Tag Archive: India


The debate over selective-sex abortion bans remains a contentious issue in state legislatures across the country. On January 16, 2012, Republicans in the Colorado state senate proposed outlawing abortions that are performed based on the sex of the fetus. The proposed legislation defines sex-based abortion as one “undertaken for purposes of eliminating an unborn child of an undesired sex.” Similar legislation has been considered in the past decade on both the national and state level. Arizona, Oklahoma, Pennsylvania, and Illinois have passed statutes banning the procedure in recent years. In May 2012, the U.S. House of Representatives rejected the Prenatal Nondiscrimination Act (PreNDA) that would have imposed fines and prison terms on doctors who perform sex-selective abortions. In a statement opposing the legislation, Representative Diana DeGette, a Democrat from Colorado, said, “I don’t support abortion for gender selection…I don’t know anyone who does. Maybe that’s because there is no problem in this country of abortion for gender selection.”

Supporters of legislative bans on selective-sex abortions argue that there is evidence of the practice in the U.S. among certain ethnic groups from countries where there is a traditional preference for male children, most notably India and China. U.S. Congressman Christopher Smith, a co-sponsor of the PreNDA, argues that the selective-sex abortion procedure “is part of a deliberate plan of population control” and “is the real war on women.” However, critics of the PreNDA argue that conservative Republicans are targeting a non-issue and have effectually created a staw man.

The selective-sex abortion ban debate implicates some serious constitutional and policy concerns. The chief concern is that the legislation would restrict women’s access to abortion by requiring women to disclose why they are choosing abortion. Similarly, there is a concern that the legislation intrudes on a woman’s relationship with her doctor. In Planned Parenthood v. Casey, 505 U.S. 833 (1992), the U.S. Supreme Court held that regulations that place a substantial burden on a woman’s right to have an abortion are unconstitutional. Requiring women to disclose why they are choosing abortion and the imposition of fines and prison terms on doctors would likely be deemed an undue burden on abortion rights. Furthermore, critics assert that legislation could lead to racial profiling of Asian-American women. The constitutional and policy concerns certainly seem to weigh against the selective-sex abortion bans.

Halloween, American Style

Halloween hijinks are afoot on the Bolloween episode of Outsourced, which aired on NBC Thursday October 28 at 9:30/8:30C. Boss Todd Dempsy (Ben Rappaport) is determined to expose his Indian coworkers to the American celebration of Halloween by staging a series of scary pranks with pal Charlie Davies (Diedrich Bader). This proves to be a huge mistake, however, as the Indian employees, who are completely unfamiliar with this American custom, are frightened out of their wits by the antics.

These poor, unsuspecting victims could potentially bring a civil cause of action for the tort of Intentional Infliction of Emotional Distress (IIED) in the United States. It is unclear, however, whether this tort is recognized in India. Although the law of India has its roots in English Common Law, tort law in India is far less developed than in other Common Law countries like England and the United States. While there is no code of tort law in India, some tort claims, such as defamation, negligence, and nuisance, are available legal theories of recovery. In addition, the scope of tort law in India is continuing to expand with the increasing industrialization of the country. See here.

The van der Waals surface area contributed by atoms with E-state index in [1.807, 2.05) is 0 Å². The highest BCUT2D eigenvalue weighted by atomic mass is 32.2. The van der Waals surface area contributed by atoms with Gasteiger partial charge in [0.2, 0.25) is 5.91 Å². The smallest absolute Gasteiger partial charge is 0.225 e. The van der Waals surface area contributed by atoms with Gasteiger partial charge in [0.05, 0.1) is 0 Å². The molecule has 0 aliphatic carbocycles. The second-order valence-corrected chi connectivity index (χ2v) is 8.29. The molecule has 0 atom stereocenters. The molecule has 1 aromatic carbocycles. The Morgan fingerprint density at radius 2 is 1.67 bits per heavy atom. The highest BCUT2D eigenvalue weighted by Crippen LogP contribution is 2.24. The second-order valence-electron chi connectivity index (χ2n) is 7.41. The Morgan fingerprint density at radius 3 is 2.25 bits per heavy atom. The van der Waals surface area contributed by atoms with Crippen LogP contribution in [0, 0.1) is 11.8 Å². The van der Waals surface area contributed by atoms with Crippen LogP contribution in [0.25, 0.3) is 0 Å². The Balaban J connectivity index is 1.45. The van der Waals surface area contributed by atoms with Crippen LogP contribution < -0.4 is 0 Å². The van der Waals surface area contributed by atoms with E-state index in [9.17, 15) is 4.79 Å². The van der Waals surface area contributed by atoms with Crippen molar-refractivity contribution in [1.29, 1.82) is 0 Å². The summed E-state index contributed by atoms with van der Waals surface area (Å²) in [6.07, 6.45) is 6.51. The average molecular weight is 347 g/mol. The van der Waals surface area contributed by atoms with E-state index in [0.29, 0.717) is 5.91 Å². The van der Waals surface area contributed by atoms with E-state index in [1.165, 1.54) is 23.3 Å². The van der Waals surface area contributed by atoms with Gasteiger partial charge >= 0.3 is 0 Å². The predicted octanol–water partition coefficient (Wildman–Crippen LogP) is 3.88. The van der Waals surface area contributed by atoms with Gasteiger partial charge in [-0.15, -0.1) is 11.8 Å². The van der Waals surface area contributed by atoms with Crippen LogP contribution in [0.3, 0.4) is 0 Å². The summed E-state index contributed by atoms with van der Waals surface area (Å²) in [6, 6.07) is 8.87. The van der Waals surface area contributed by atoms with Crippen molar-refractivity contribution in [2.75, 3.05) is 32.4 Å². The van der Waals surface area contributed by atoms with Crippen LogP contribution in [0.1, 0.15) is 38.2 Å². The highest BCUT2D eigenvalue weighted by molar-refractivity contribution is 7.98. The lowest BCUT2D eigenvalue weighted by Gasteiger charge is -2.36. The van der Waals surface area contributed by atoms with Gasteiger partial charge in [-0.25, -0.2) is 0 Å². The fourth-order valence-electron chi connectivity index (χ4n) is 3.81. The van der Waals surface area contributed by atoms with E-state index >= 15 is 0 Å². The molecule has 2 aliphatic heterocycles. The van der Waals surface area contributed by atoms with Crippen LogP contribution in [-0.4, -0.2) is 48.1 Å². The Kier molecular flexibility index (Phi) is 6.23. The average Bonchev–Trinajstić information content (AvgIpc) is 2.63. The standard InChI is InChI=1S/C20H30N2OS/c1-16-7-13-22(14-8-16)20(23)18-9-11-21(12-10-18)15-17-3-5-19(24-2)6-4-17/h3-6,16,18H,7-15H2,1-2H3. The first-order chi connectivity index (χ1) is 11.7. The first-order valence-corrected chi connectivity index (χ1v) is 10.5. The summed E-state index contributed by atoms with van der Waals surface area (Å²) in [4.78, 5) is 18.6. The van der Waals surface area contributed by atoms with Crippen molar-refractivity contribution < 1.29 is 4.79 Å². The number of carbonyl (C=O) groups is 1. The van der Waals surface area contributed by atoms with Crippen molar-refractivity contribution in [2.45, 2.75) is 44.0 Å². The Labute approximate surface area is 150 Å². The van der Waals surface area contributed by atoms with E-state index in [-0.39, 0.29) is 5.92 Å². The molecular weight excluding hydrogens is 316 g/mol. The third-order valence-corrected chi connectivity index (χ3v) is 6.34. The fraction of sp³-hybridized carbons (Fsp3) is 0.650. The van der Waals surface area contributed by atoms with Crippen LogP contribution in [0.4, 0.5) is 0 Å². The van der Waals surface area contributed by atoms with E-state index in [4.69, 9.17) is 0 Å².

In our legal system, IIED occurs when a person intentionally causes the severe emotional distress of another through extreme and outrageous conduct, and a plaintiff must establish the four elements of IIED in order to prevail and recover damages. First, the defendant must act intentionally or recklessly. Second, the conduct must be extreme and outrageous. Third, the conduct must be the cause of the fourth element, which is severe emotional distress. The Restatement (Second) of Torts defines “extreme and outrageous” conduct as that which “goes beyond all possible bounds of decency” and is “utterly intolerable in a civilized community.”   

Although the pranks would probably fall far short of this standard for “extreme and outrageous” conduct in the United States, the stunts might be sufficiently offensive in the Indian culture to satisfy the test. Probably the worst example is the trick played by Charlie when he bursts into Todd’s Halloween party like a crazed lunatic, yelling “It’s time to die!” and brandishing a running chainsaw. Charlie recklessly executes this prank, even after Todd warns him to give up the gags because of the effect they are having on the staff.  Charlie’s behavior, even by American standards, is extreme and outrageous, and causes the party-goers to suffer a serious fright as they scream and scatter in all directions.

The Indian employees seem to be more susceptible to emotional distress from scary pranks because of their unfamiliarity with the American Halloween traditions. Under the Eggshell Skull Rule, the defendant is liable even for the plaintiff’s unforeseeable and uncommon reactions. Charlie must take the staff as he finds them, and shoulder the consequences, even if their cultural sensitivities are more than he bargained for.




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